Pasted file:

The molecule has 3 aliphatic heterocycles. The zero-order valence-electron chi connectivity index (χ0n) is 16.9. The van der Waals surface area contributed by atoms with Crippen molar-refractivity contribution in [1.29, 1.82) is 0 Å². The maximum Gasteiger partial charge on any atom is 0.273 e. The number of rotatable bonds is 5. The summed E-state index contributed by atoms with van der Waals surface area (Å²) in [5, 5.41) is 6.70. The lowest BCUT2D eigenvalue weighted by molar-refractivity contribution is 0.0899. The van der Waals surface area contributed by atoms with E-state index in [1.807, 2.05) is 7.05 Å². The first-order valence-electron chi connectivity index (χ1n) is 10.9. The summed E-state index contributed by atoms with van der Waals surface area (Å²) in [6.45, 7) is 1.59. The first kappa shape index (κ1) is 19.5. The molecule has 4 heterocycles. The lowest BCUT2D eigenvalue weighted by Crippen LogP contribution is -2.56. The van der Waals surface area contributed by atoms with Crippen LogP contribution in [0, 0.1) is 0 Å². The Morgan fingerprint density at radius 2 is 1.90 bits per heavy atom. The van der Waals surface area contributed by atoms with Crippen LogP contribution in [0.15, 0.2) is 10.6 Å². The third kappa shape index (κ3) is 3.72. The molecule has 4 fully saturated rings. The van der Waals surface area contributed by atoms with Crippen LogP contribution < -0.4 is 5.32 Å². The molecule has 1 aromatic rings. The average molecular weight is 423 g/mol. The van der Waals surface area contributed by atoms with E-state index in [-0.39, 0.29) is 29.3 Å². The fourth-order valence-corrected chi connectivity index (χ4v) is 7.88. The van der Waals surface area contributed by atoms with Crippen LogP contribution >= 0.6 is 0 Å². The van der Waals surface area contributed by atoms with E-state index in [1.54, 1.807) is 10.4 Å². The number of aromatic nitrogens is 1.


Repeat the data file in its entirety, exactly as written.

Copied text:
The molecule has 3 aliphatic heterocycles. The zero-order valence-electron chi connectivity index (χ0n) is 16.9. The van der Waals surface area contributed by atoms with Crippen molar-refractivity contribution in [1.29, 1.82) is 0 Å². The maximum Gasteiger partial charge on any atom is 0.273 e. The number of rotatable bonds is 5. The summed E-state index contributed by atoms with van der Waals surface area (Å²) in [5, 5.41) is 6.70. The lowest BCUT2D eigenvalue weighted by molar-refractivity contribution is 0.0899. The van der Waals surface area contributed by atoms with E-state index in [1.807, 2.05) is 7.05 Å². The first-order valence-electron chi connectivity index (χ1n) is 10.9. The summed E-state index contributed by atoms with van der Waals surface area (Å²) in [6.45, 7) is 1.59. The first kappa shape index (κ1) is 19.5. The molecule has 4 heterocycles. The lowest BCUT2D eigenvalue weighted by Crippen LogP contribution is -2.56. The van der Waals surface area contributed by atoms with Crippen LogP contribution in [0, 0.1) is 0 Å². The Morgan fingerprint density at radius 2 is 1.90 bits per heavy atom. The van der Waals surface area contributed by atoms with Crippen LogP contribution in [0.15, 0.2) is 10.6 Å². The third kappa shape index (κ3) is 3.72. The molecule has 4 fully saturated rings. The van der Waals surface area contributed by atoms with Crippen LogP contribution < -0.4 is 5.32 Å². The molecule has 1 aromatic rings. The average molecular weight is 423 g/mol. The van der Waals surface area contributed by atoms with E-state index in [-0.39, 0.29) is 29.3 Å². The fourth-order valence-corrected chi connectivity index (χ4v) is 7.88. The van der Waals surface area contributed by atoms with Crippen LogP contribution >= 0.6 is 0 Å². The van der Waals surface area contributed by atoms with E-state index in [1.54, 1.807) is 10.4 Å². The number of aromatic nitrogens is 1.